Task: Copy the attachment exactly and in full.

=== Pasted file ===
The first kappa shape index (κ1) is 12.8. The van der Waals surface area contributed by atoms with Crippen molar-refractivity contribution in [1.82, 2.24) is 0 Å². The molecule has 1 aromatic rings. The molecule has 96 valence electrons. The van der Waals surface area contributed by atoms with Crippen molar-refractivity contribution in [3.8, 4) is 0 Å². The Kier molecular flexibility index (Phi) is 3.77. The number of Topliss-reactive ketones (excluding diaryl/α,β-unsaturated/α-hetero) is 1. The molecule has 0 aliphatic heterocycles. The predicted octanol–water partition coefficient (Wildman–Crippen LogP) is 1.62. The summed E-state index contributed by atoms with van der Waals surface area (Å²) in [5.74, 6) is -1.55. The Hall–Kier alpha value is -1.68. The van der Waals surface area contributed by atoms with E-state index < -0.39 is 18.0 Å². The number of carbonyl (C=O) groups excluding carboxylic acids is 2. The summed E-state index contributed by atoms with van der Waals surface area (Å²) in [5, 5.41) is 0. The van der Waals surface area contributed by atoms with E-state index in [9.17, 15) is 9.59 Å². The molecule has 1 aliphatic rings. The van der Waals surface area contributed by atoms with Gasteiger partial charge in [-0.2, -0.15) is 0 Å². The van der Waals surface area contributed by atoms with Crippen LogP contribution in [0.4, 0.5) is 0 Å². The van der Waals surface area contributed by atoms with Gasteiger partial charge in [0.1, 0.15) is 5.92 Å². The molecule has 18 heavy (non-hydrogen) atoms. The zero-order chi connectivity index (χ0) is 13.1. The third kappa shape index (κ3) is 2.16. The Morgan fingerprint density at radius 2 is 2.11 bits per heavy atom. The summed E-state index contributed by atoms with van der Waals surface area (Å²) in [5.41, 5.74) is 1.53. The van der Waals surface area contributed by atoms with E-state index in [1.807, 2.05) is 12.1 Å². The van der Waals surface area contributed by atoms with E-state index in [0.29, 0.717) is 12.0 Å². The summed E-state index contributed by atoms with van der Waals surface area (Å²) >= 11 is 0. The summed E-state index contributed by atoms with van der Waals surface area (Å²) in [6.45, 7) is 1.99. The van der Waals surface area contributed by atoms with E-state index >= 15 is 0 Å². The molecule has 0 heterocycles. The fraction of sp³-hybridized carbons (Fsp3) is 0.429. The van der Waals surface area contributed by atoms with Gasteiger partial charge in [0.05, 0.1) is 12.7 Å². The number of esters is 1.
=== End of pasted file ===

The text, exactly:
The first kappa shape index (κ1) is 12.8. The van der Waals surface area contributed by atoms with Crippen molar-refractivity contribution in [1.82, 2.24) is 0 Å². The molecule has 1 aromatic rings. The molecule has 96 valence electrons. The van der Waals surface area contributed by atoms with Crippen molar-refractivity contribution in [3.8, 4) is 0 Å². The Kier molecular flexibility index (Phi) is 3.77. The number of Topliss-reactive ketones (excluding diaryl/α,β-unsaturated/α-hetero) is 1. The molecule has 0 aliphatic heterocycles. The predicted octanol–water partition coefficient (Wildman–Crippen LogP) is 1.62. The summed E-state index contributed by atoms with van der Waals surface area (Å²) in [5.74, 6) is -1.55. The Hall–Kier alpha value is -1.68. The van der Waals surface area contributed by atoms with E-state index < -0.39 is 18.0 Å². The number of carbonyl (C=O) groups excluding carboxylic acids is 2. The summed E-state index contributed by atoms with van der Waals surface area (Å²) in [5, 5.41) is 0. The van der Waals surface area contributed by atoms with E-state index in [9.17, 15) is 9.59 Å². The molecule has 1 aliphatic rings. The van der Waals surface area contributed by atoms with Gasteiger partial charge in [-0.2, -0.15) is 0 Å². The van der Waals surface area contributed by atoms with Crippen LogP contribution in [0.4, 0.5) is 0 Å². The van der Waals surface area contributed by atoms with Gasteiger partial charge in [0.1, 0.15) is 5.92 Å². The molecule has 18 heavy (non-hydrogen) atoms. The zero-order chi connectivity index (χ0) is 13.1. The third kappa shape index (κ3) is 2.16. The Morgan fingerprint density at radius 2 is 2.11 bits per heavy atom. The summed E-state index contributed by atoms with van der Waals surface area (Å²) in [5.41, 5.74) is 1.53. The van der Waals surface area contributed by atoms with E-state index in [1.807, 2.05) is 12.1 Å². The van der Waals surface area contributed by atoms with E-state index in [0.29, 0.717) is 12.0 Å². The summed E-state index contributed by atoms with van der Waals surface area (Å²) >= 11 is 0. The summed E-state index contributed by atoms with van der Waals surface area (Å²) in [6.45, 7) is 1.99. The van der Waals surface area contributed by atoms with E-state index >= 15 is 0 Å². The molecule has 0 heterocycles. The fraction of sp³-hybridized carbons (Fsp3) is 0.429. The van der Waals surface area contributed by atoms with Gasteiger partial charge in [0.05, 0.1) is 12.7 Å². The number of esters is 1.